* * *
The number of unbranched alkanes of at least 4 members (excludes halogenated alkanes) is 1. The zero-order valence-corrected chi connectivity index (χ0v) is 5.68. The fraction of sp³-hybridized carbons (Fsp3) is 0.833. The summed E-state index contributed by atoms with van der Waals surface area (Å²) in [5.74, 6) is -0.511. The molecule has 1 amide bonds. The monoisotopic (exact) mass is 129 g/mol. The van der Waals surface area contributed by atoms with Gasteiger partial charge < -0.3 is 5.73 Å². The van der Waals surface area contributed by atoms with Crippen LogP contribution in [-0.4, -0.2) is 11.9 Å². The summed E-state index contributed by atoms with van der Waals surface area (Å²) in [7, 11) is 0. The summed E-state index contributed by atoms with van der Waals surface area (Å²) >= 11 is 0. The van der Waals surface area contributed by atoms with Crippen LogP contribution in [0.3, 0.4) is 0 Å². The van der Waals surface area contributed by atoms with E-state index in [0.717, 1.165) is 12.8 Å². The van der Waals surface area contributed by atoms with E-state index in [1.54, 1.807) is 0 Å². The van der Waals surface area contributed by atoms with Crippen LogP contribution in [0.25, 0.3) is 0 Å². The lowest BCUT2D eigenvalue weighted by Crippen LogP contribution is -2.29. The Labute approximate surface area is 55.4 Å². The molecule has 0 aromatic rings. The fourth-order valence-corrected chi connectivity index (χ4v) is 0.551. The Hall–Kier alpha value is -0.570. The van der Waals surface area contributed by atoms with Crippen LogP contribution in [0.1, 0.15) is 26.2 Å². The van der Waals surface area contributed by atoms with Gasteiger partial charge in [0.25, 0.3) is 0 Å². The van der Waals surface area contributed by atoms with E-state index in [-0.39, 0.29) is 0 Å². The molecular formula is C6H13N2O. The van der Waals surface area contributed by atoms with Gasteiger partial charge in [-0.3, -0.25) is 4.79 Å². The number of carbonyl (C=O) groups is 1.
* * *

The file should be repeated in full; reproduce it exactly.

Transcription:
The number of unbranched alkanes of at least 4 members (excludes halogenated alkanes) is 1. The zero-order valence-corrected chi connectivity index (χ0v) is 5.68. The fraction of sp³-hybridized carbons (Fsp3) is 0.833. The summed E-state index contributed by atoms with van der Waals surface area (Å²) in [5.74, 6) is -0.511. The molecule has 1 amide bonds. The monoisotopic (exact) mass is 129 g/mol. The van der Waals surface area contributed by atoms with Gasteiger partial charge < -0.3 is 5.73 Å². The van der Waals surface area contributed by atoms with Crippen LogP contribution in [-0.4, -0.2) is 11.9 Å². The summed E-state index contributed by atoms with van der Waals surface area (Å²) in [7, 11) is 0. The summed E-state index contributed by atoms with van der Waals surface area (Å²) >= 11 is 0. The van der Waals surface area contributed by atoms with Crippen LogP contribution in [0.3, 0.4) is 0 Å². The van der Waals surface area contributed by atoms with E-state index in [0.717, 1.165) is 12.8 Å². The van der Waals surface area contributed by atoms with E-state index in [1.54, 1.807) is 0 Å². The van der Waals surface area contributed by atoms with Crippen LogP contribution in [0.25, 0.3) is 0 Å². The lowest BCUT2D eigenvalue weighted by Crippen LogP contribution is -2.29. The Labute approximate surface area is 55.4 Å². The molecule has 0 aromatic rings. The fourth-order valence-corrected chi connectivity index (χ4v) is 0.551. The Hall–Kier alpha value is -0.570. The van der Waals surface area contributed by atoms with Crippen LogP contribution in [0.1, 0.15) is 26.2 Å². The van der Waals surface area contributed by atoms with Gasteiger partial charge in [0.25, 0.3) is 0 Å². The van der Waals surface area contributed by atoms with E-state index in [-0.39, 0.29) is 0 Å². The molecular formula is C6H13N2O. The van der Waals surface area contributed by atoms with Gasteiger partial charge in [-0.3, -0.25) is 4.79 Å². The number of carbonyl (C=O) groups is 1.